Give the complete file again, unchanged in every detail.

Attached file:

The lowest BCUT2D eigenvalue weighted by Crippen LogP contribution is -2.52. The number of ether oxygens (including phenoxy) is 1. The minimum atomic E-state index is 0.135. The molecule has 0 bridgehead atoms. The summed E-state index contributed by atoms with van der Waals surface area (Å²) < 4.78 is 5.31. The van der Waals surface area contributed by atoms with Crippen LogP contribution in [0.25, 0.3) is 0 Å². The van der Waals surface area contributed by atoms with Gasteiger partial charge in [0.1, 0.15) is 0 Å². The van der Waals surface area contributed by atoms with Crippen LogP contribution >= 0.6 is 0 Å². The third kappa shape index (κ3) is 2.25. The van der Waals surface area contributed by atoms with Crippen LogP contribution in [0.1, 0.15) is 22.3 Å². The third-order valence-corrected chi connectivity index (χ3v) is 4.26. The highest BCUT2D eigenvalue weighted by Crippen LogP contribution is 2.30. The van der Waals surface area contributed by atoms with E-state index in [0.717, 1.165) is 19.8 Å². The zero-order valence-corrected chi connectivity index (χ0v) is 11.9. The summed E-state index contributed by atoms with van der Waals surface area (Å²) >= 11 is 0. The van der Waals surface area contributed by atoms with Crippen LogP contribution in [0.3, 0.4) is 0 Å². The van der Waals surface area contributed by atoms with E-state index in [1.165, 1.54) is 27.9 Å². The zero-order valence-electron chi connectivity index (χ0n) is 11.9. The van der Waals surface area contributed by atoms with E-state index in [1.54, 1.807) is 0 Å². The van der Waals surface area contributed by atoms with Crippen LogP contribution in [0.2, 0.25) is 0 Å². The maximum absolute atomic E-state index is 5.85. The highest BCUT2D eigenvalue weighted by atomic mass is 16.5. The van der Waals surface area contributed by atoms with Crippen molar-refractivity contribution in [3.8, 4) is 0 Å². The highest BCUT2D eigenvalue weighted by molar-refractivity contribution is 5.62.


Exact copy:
The lowest BCUT2D eigenvalue weighted by Crippen LogP contribution is -2.52. The number of ether oxygens (including phenoxy) is 1. The minimum atomic E-state index is 0.135. The molecule has 0 bridgehead atoms. The summed E-state index contributed by atoms with van der Waals surface area (Å²) < 4.78 is 5.31. The van der Waals surface area contributed by atoms with Crippen LogP contribution in [0.25, 0.3) is 0 Å². The van der Waals surface area contributed by atoms with Gasteiger partial charge in [0.1, 0.15) is 0 Å². The van der Waals surface area contributed by atoms with Crippen LogP contribution >= 0.6 is 0 Å². The third kappa shape index (κ3) is 2.25. The van der Waals surface area contributed by atoms with Crippen LogP contribution in [0.1, 0.15) is 22.3 Å². The third-order valence-corrected chi connectivity index (χ3v) is 4.26. The highest BCUT2D eigenvalue weighted by Crippen LogP contribution is 2.30. The van der Waals surface area contributed by atoms with E-state index in [0.717, 1.165) is 19.8 Å². The zero-order valence-corrected chi connectivity index (χ0v) is 11.9. The summed E-state index contributed by atoms with van der Waals surface area (Å²) >= 11 is 0. The van der Waals surface area contributed by atoms with Crippen LogP contribution in [0.3, 0.4) is 0 Å². The van der Waals surface area contributed by atoms with E-state index in [1.165, 1.54) is 27.9 Å². The zero-order valence-electron chi connectivity index (χ0n) is 11.9. The van der Waals surface area contributed by atoms with E-state index in [1.54, 1.807) is 0 Å². The van der Waals surface area contributed by atoms with Crippen LogP contribution in [0.2, 0.25) is 0 Å². The maximum absolute atomic E-state index is 5.85. The highest BCUT2D eigenvalue weighted by atomic mass is 16.5. The van der Waals surface area contributed by atoms with Crippen molar-refractivity contribution in [3.8, 4) is 0 Å². The highest BCUT2D eigenvalue weighted by molar-refractivity contribution is 5.62.